Governor Terry Branstad foresees both “danger and opportunity” ahead in the relationship between the United States and China.
Branstad, who is the nation’s longest-serving governor, is rumored to be among President-elect Trump’s top choices to be ambassador to China.
“I learned something on my very first trip to China in 1984,” Branstad told reporters this morning. “…The Chinese symbol for danger and opportunity is one and the same. I think that’s kind of interesting and I think that kind of sums up where we are today. America is a world super power and China is a growing super power as well.”
Branstad leaves for a previously-scheduled economic development trip to New York City tomorrow and has a commercial plane ticket to return on Thursday. Branstad’s scheduled to meet at some point with Trump before he leaves New York.
“We have a tentative appointment, but we don’t know for sure exactly when it’s going to be,” Branstad said. “Obviously the president-elect’s schedule is very busy and it changes.”
Trump himself first suggested on November 6 that Branstad would make a good ambassador to China. Branstad has repeatedly told reporters ever since that he’s not been offered the post and doesn’t want to speculate, but the governor admitted he has visited with his family about the prospect.
“It’s a decision that would be a family decision if, indeed, it is offered by the president-elect and my wife and I have had several conversations,” Branstad said. “We’ve had family conversations with our children as well and we’re going to continue that.”
Branstad’s three adult children, their spouses and seven grandchildren all live in the Des Moines area.
AUDIO of Branstad’s weekly news conference
Branstad’s oldest son, Eric, served as state director for Trump’s campaign and has his own meeting with Trump in New York soon. Governor Branstad did not back any candidate in the run-up to Iowa’s 2016 Caucuses, but the governor has been a staunch supporter of Trump since the businessman secured the GOP’s presidential nomination.
“Who would have ever imagined that a billionaire and New York businessman would be able to connect as well as he has with the blue collar working people of America, the farmers and rural Americans who feel that they’ve been forgotten and disregarded by the administration and the powers that be,” Branstad said. “I think it’s a pretty phenomenal thing that’s occurred and I, certainly, am proud of what he accomplished.”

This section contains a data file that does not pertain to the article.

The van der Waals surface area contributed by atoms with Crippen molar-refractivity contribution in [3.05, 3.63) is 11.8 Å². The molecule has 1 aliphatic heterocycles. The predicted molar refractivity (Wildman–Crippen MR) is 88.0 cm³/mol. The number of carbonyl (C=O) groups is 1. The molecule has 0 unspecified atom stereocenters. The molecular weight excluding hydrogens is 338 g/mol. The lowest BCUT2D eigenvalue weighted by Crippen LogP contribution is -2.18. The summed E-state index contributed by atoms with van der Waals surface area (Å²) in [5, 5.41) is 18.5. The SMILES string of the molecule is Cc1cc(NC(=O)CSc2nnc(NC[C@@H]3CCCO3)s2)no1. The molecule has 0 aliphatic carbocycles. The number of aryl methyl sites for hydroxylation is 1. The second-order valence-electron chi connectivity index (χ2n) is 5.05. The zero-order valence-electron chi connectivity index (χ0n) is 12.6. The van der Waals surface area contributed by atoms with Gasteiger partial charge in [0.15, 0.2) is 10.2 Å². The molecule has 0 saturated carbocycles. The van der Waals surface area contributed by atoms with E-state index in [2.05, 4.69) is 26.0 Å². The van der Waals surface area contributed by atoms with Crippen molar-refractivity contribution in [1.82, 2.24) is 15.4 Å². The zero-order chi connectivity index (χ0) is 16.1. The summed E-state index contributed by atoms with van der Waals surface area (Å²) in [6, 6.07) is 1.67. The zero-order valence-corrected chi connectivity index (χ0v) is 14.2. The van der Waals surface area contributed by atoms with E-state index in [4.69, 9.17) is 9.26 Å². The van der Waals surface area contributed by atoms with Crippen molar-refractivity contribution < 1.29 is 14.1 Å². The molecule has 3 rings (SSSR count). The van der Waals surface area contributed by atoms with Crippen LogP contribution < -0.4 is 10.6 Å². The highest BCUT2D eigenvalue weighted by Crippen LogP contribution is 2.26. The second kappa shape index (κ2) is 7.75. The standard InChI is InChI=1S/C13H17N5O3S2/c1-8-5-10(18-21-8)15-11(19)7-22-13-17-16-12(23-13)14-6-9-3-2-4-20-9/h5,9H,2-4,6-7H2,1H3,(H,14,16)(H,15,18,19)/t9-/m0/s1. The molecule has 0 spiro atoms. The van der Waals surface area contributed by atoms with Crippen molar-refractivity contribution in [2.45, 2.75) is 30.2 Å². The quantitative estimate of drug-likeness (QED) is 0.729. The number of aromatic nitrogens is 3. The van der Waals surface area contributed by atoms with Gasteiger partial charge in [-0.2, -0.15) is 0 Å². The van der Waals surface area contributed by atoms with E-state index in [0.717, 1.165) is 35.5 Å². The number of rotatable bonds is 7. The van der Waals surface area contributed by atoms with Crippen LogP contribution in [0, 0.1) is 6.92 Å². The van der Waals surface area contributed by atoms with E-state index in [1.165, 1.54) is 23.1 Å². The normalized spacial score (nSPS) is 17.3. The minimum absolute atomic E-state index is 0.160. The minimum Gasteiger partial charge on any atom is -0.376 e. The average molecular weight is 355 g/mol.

Trump is scheduled to hold a rally in Iowa on Thursday night. Branstad plans to be there. Branstad, during his weekly news conference, fielded questions about China after touting an event at the state historical museum.
A reporter started the question-and-answer session by asking Branstad if he would accept the post in China if Trump offers it.
“It hasn’t been offered and I love my job as governor and this is my focus,” Branstad replied, listing state government issues he hopes to tackle with the Republican-led legislature.
Branstad also was asked for his view of the Community Party in China. Branstad referred to it as “one-party rule.”
“I saw what it was like my first trip in ’84. Almost everybody was wearing bicycles. They were still wearing the old Mao-type outfits. It was very drab. The only thing of color was, maybe, the clothing the children were wearing,” Branstad said. “Well, it’s changed to dramatically since they adopted a market-driven economy.”
Branstad said over the centuries, the Chinese have been “ambitious, entrepreneurial people.”
“Once they developed a market-driven economy, even under their one-party rule, they have dramatically improved the lives of their people and consequently they’ve had a growing middle class. They’ve had significant urbanization,” Branstad said, “…and yet they have more farmers in China than we have people in the United States, so it’s still very much an agricultural country.”
The current president of China visited Iowa in 1985 when he was a regional official in the Communist Party. In 2012, just before he became the country’s president, Xi Jinping returned to Iowa and Branstad hosted an elaborate state dinner at the capitol in Des Moines.
If Branstad were to resign as governor, Iowa would have its first female governor. That’s because Lieutenant Governor Kim Reynolds would take Branstad’s place. Branstad told reporters he “really hasn’t talked” with Reynolds about that.
“We’ve worked together as a team since day one,” Branstad said. “…She’s very well prepared and has great leadership ability.”
Branstad cited the work Reynolds has done in promoting science, technology, engineering and math courses for elementary and high school students. Branstad said she’s been involved in all the decision-making since he returned to office in 2011 and that includes interviewing candidates to lead state agencies and potential judges. Reynolds has also led several solo trade missions, most recently in South America.
(This post was updated at 11:30 a.m. with additional information.)